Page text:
ABC News’ Kim Berryman reports: Though it has been merely a day since the passing of Senator Edward Kennedy, the legacy built by the long time public servant will continue on through projects that have been years in the making.
Today on ABC’s Top Line Peter Meade, President and CEO of the Edward M. Kennedy Institute for the United States Senate spoke of his friendship with the senator and their plans to inspire others with the values that shaped the Senate Lion’s career.
According to the website, the institute “will be dedicated to educating the general public, students, teachers, new Senators, and Senate staff about the role and importance of the Senate.”
As a 47 year veteran of the U.S. Senate, Ted Kennedy built a reputation for being able to cross party lines and accomplish his goals. Kennedy’s work ethic and skill resulted in more than 300 of the bills bearing his name being made into law.
“Crossing party lines and being able to put a deal together… begins with respect for other people and working to get the deal done. So, the institute…will hopefully be able to teach those values to young people and be an educational tool. It will be a tool to have people understand our country, it will be a patriotic tool to discuss how our democracy has worked and how it’s working presently,” Mead explained.
The Kennedy institute will reach out not only to students and senators but will also “aid teachers in our grammar schools and high schools as they’re teaching American history to be able to talk about [how American democracy works] and frankly, teach respect for the U.S. Senate” said Mead.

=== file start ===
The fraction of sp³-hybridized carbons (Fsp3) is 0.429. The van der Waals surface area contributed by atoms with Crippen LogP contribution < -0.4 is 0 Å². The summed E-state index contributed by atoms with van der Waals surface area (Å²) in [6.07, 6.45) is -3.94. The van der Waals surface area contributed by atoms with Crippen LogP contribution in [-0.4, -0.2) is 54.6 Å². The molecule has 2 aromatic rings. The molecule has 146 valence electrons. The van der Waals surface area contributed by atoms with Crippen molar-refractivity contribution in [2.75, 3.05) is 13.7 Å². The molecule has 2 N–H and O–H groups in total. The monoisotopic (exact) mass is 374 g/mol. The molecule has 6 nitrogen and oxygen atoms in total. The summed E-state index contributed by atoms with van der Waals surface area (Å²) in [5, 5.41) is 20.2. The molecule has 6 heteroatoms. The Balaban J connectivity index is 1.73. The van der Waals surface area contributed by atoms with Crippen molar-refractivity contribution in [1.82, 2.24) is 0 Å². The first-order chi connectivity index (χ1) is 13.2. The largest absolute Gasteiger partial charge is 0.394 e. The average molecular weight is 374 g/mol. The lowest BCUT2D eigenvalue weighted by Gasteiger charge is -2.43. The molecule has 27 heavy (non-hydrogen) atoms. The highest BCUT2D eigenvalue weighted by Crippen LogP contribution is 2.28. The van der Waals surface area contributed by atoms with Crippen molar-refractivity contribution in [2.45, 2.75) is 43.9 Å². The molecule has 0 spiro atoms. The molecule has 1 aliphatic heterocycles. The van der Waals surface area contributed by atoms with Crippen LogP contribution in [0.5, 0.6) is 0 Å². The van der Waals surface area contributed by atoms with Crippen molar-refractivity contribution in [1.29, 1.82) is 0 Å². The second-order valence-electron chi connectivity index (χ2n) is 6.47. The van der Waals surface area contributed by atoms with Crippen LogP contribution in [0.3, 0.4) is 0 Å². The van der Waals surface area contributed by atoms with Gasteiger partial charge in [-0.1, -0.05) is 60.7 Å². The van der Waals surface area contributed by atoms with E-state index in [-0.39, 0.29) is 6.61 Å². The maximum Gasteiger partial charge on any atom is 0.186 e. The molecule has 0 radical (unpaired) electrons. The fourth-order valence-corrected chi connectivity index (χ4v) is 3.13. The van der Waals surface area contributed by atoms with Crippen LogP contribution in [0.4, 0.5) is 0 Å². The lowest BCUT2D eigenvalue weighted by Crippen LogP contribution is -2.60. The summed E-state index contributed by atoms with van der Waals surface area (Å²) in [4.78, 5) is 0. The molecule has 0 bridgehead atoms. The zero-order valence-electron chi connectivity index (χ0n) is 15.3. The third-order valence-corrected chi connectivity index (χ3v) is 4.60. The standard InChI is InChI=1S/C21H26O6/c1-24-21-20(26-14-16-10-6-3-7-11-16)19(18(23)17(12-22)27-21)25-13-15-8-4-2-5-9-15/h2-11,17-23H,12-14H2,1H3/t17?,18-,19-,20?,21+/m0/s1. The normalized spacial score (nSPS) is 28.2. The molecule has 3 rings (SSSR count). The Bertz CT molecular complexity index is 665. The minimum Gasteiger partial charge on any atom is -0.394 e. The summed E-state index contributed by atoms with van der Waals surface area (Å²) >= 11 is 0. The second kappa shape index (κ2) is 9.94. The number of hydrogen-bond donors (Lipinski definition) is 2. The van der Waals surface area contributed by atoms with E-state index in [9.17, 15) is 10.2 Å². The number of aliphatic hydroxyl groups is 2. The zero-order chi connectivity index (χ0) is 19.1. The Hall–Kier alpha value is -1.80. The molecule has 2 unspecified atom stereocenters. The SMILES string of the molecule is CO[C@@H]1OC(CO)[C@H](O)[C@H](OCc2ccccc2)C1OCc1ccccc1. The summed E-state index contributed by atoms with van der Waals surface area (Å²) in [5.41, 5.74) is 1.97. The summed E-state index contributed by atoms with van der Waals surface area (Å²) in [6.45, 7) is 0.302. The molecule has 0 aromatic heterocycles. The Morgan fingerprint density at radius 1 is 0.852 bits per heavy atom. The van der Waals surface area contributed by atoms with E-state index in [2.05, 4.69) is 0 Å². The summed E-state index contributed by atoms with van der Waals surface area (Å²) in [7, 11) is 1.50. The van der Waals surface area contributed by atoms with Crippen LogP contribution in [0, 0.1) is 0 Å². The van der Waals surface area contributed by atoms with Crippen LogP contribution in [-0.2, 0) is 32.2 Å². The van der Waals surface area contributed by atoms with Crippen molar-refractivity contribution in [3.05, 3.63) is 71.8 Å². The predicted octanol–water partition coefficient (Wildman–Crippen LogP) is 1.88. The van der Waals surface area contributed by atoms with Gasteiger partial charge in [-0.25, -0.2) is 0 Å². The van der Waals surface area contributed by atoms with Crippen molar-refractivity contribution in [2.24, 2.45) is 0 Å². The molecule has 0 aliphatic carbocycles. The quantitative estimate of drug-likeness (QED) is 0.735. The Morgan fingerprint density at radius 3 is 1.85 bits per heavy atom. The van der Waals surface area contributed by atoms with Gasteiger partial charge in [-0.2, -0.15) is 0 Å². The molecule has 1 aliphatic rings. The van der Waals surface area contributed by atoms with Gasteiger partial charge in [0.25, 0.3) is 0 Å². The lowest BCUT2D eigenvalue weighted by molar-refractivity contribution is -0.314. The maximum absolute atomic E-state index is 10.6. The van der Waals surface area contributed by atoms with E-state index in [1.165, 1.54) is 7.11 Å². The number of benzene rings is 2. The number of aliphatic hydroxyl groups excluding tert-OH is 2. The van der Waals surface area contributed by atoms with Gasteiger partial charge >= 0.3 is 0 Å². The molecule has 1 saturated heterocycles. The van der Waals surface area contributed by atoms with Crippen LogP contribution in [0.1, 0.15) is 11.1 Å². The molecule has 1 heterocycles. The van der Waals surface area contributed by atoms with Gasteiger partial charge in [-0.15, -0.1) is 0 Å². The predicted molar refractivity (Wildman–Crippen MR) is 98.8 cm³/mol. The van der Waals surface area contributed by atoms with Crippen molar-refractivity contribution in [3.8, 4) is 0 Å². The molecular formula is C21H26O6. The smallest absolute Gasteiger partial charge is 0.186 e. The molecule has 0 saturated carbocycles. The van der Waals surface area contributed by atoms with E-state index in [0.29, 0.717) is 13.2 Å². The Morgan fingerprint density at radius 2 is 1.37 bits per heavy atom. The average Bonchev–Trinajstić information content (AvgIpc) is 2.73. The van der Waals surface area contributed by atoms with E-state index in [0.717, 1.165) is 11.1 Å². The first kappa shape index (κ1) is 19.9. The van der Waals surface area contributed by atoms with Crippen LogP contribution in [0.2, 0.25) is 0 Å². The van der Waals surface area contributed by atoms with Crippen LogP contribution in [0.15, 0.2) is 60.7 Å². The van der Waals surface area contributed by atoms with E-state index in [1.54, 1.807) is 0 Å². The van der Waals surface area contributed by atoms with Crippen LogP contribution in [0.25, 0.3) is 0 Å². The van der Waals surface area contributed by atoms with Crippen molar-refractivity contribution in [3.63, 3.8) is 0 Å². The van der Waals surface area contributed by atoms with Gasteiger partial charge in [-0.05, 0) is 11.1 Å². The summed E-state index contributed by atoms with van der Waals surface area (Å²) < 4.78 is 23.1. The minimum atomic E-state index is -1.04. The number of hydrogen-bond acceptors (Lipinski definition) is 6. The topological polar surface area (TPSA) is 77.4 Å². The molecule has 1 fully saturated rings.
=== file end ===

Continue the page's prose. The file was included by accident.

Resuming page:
The highly anticipated institute will be located on the campus of the University of Massachusetts at Boston near the John F. Kennedy Library. Though other suggestions were made, the senator had no doubt about where he wanted to break ground.
“The senator once said to me, ‘if you look at UMass Boston that’s the future of the commonwealth of Massachusetts. It’s many people who weren’t born here, who didn’t get the easiest breaks but they’re people who are determined to be educated and to make a difference.’ It’s a great institution and that’s where he wanted it to be,” said Mead, remembering a meeting he and Kennedy had three years ago to discuss the Senate focused establishment.
The late Senator will lie in repose on Thursday at the John F. Kennedy Library and Museum, which is close to the planned institute where his legacy will continue on.
To hear more about the Kennedy Institute for the United States Senate from Peter Meade, click HERE.
Also joining ABC’s Top Line today to discuss the life of the youngest Kennedy brother, was Adam Clymer, author of "Edward M. Kennedy: A Biography."
Health care reform has certainly been the focus of summer headlines but more than that, it was the work of Senator Kennedy’s lifetime. His passing in the midst of an intense health care battle on Capitol Hill has many wondering about the influence Kennedy may still have over the bill.
“I don’t know that there’s a leader in the Senate capable of saying ‘let’s do it for Teddy’ and persuading people” said Clymer. “I think things would have been much further along in the Senate [if he were engaged] this slow dance that a few members of the Finance Committee seem to be engaging in it’s a waltz is in maybe one quarter time rather than three quarter.”
You can see our full interview with Adam Clymer HERE.
Those who wish to read Senator Kennedy’s autobiography will have to wait just a few more weeks. The Senator’s own account of his life, “True Compass” will hit shelves in September. http://www.politico.com/news/stories/0809/26463.html